Practical advice on how to move away from the current rampantly abusive out-of-control capitalism. Access the link and play the item on Wish-List Economics
Transportation Options — We’re Here To Get You There
Hey Downtown Santa Cruz Employees!
If you work downtown and have been looking for more tools to rethink your commute, we’ve got great news! On October 1, 2019, we’re launching our expanded GO Santa Cruz program with all sorts of incentives to help downtown employees choose options other than driving to get to work. These include:
· FREE transit passes
· FREE bike locker cards preloaded with $20
· Discounted JUMP memberships
· Carpool incentives
· Commute information and carpool ride matching
7 minute rap version of a recent Great speech
By Downtown Commons Advocates
The Farmers’ Market is presently held at the last sizeable publicly-owned open space in the center of Santa Cruz – Parking Lot 4. Imagine two alternatives for the future. In one, a six-story mixed-use garage/ library/housing structure would contribute to the heatisland effect, and it would violate the 2017 Downtown Plan’s goal to “preserve and enhance the informal ‘village’ qualities of the Cedar Street Corridor.” Alternatively, Lot 4 could become a Downtown Commons – a permanent open space designed to accommodate the Farmers’ Market, the Antique Faire, and community events.
Our City Council will face this fundamental choice in the months ahead. For the long term, the better of the two alternatives is to create a Downtown Commons on Lot 4.
The out-of-scale mixeduse plan for Lot 4 gained support when an appointed adhoc citizen library advisory committee deemed that Measure S bond funds were insufficient to fully renovate the existing library. They hoped that putting the library in a garage would avoid significantly overspending what was then the $23 million (now $28 million) Measure S budget. However, it has become evident that additional money beyond Measure S funds would be required for library construction even in a garage. One proposal is to use Parking District funds to make up the shortfall. But the city could just as easily not build the garage, and put some of the millions saved into the library.
Having a state-of-the-art library and a town commons are not mutually exclusive goals. But the proposed mixeduse project is based on neither solid planning nor smart politics. Projected parking demand is insufficient to justify paying $87 million ($2.9 million a year for 30 years) for a garage. That plan clings to an outmoded approach to parking and it would fail any cost-benefit analysis. We can do better in an era of climate crisis by offering support for people getting downtown by means other than single- occupant autos. And politically, the public is too divided for the City to embark on such a controversial and expensive project. Even downtown business owners disagree about the proposal.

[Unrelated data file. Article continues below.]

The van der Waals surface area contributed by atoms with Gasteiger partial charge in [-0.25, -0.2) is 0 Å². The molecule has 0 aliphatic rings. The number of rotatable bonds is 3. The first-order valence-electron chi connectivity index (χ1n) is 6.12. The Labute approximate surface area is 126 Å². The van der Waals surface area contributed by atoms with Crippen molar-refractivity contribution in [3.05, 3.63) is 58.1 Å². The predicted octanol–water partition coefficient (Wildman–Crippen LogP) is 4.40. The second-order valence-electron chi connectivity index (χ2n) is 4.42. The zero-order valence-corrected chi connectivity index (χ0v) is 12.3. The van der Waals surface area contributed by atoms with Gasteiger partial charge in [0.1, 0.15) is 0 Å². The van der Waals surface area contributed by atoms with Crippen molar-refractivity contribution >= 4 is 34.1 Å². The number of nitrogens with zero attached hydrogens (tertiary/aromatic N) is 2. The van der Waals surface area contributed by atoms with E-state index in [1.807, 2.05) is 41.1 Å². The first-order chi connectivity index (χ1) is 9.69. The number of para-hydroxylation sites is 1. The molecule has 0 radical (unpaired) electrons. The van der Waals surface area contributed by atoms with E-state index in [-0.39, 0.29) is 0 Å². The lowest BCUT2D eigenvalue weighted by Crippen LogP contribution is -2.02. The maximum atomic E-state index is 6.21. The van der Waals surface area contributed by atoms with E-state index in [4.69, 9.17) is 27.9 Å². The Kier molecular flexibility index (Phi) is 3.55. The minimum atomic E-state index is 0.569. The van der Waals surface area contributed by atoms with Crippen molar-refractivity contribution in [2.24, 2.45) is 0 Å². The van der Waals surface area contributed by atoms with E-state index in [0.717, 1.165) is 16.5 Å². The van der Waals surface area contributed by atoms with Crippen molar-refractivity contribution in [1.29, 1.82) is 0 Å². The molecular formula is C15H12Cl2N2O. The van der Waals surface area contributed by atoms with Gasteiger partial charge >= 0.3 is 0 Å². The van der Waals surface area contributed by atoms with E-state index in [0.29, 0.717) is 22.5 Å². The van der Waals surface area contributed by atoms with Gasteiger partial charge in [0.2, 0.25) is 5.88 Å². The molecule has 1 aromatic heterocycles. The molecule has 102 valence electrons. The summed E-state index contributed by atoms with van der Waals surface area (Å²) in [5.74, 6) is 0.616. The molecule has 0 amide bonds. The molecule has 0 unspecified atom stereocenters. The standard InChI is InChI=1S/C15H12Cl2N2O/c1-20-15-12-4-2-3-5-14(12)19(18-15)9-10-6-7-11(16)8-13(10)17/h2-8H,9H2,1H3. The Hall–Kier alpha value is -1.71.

Santa Cruz should avoid a “cut and paste” approach of moving the library from the Civic Center and sticking it in a catch-all structure at Lot 4. As the City Council recognized by appointing a Downtown Library Subcommittee, the community is best served if the library project proceeds soon. That goal is jeopardized by linking it with a garage and housing project. Both the public controversy and significant financial, planning, Environmental Impact, affordable housing, and other requirements create obstacles to basic project design and approval. Given these realities, it would be extremely challenging to complete the library/garage within Measure S construction time limits (July 2024).There are some who claim that Parking Lot 4 will inevitably be developed by someone for something. They cite an “opportunity cost” if the six-story structure is not built. But Lot 4 is public property; it does not “have” to be built on. The opposite opportunity cost is much larger: if mixed use building construction proceeds, the site will be lost forever as a public open space. No one will deconstruct a parking garage to create a park.Forward-looking cities around the country are working to create more vital downtowns. By engaging in “place making,” they are establishing vibrant and safe open public spaces that serve as anchor points for retail businesses, restaurants, housing, and community life. Now is the time for Santa Cruz to follow suit.Santa Cruz can make the Farmers’ Market a permanent part of a Downtown Commons where people gather to shop, eat, play, listen to music, and meet friends. That seems far better than losing it to a multistory structure that literally cements in place a downtown where people are hemmed in by buildings. Creating a Downtown Commons on Lot 4 can reverse Joni Mitchell’s lament – unpaving the parking lot will create a little more paradise.
Downtown Commons Advocates is a group of business and community members advocating for a public commons and permanent home to the Farmers Market at its current location in Downtown Santa Cruz. Contact them at firstname.lastname@example.org or visit their Facebook page at //fb.me/ SantaCruzDCA.
More info here
Some people may object to the repeated use of the work fxxked (in which case skip it!) but it’s actually quite a funny video